New memberUsername: Tori310
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There are pre amplifiers and power amplifiers. The pre amp is also the control amp which gives you the various buttons and knobs (not withstanding the controls operated only by the remote) needed to operate the system; volume, balance, etc. The power amp is where the large scale amplification will occur. This stage takes the small voltage output from the assorted components, routed through the pre amplifier, and produces the "watts" that will driver your speakers. The pre amp will also include a phono pre amp, or will require an outboard pre amp for phono, if you are going to use it with a turntable. If you own an integrated amplifier the pre amp and power amp are on the same chassis. If you own a receiver, the pre amp, power amp and a tuner are combined on the same component chassis. No matter what type of components you own a pre amp and a power amp are in the system somewhere, some how.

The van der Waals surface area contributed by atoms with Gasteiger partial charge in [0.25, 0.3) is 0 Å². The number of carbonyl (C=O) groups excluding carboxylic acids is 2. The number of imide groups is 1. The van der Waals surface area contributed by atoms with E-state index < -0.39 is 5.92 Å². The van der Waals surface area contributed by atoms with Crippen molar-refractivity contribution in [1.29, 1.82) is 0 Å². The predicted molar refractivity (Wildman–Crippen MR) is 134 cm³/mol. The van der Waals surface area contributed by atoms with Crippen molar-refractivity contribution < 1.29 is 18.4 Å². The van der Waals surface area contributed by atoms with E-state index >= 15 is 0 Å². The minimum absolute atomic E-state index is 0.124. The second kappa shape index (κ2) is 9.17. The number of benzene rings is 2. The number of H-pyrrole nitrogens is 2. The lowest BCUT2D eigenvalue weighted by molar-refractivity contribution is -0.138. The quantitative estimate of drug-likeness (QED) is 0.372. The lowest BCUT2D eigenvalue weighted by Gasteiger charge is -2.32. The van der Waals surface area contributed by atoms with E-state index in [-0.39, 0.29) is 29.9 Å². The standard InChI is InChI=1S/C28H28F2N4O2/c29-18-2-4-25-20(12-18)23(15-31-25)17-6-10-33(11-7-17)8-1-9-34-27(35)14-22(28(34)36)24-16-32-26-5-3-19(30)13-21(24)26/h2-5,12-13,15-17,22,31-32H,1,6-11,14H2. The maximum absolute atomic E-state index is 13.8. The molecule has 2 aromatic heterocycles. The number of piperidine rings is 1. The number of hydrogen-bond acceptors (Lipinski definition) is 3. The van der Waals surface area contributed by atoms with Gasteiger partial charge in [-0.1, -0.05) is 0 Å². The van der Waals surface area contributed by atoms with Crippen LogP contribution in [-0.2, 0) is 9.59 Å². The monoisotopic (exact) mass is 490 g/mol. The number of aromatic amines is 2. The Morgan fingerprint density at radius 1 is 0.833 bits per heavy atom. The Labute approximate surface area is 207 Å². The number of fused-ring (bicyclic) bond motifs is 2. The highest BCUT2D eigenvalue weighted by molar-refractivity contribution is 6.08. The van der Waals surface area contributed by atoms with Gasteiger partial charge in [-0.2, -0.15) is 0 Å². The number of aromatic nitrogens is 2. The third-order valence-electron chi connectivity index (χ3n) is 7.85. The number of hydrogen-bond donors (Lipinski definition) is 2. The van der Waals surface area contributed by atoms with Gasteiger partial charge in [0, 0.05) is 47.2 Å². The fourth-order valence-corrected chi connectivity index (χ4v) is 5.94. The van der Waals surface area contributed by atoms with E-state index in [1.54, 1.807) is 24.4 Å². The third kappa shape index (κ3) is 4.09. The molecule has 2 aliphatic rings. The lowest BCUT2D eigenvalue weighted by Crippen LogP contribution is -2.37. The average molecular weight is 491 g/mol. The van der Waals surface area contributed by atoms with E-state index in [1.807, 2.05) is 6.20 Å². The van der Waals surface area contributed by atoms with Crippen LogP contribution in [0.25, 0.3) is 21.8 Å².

To make the system work, you plug everything together with the outputs always going to an input. You can split outputs but you cannot combine inputs. The labels on the various components should usually be enough to guide you as to which input receives which output. If not, go the Ask Jeeves and place something on the order of "how do I connect a stereo system" into the search engine. Here's a quick example that does not include a turntable but should get you started.
Speakers get wired "in-phase" which means the positive output of the power amplifier (typically a red connector) goes to the positive input on the appropriate (left or right channel) speaker (again typically a red connector). Where and how you place the speakers in your room affects the sound you will hear. If you have the latitude to place the speakers in the position where they will sound best within your room, put "speaker placement" into a search engine and you will find several suggestions for how to get the best out of your speakers. Once again, here's a place to begin with speaker placement.
There are additional how to articles on that last link that you might find useful.
Placing the components themself on a solid surface that doesn't resonate will also improve your system's sound. There are several ways to place equipment and using a search engine for audio equipment furniture will bet oyu some ideas on this aspect of system operation.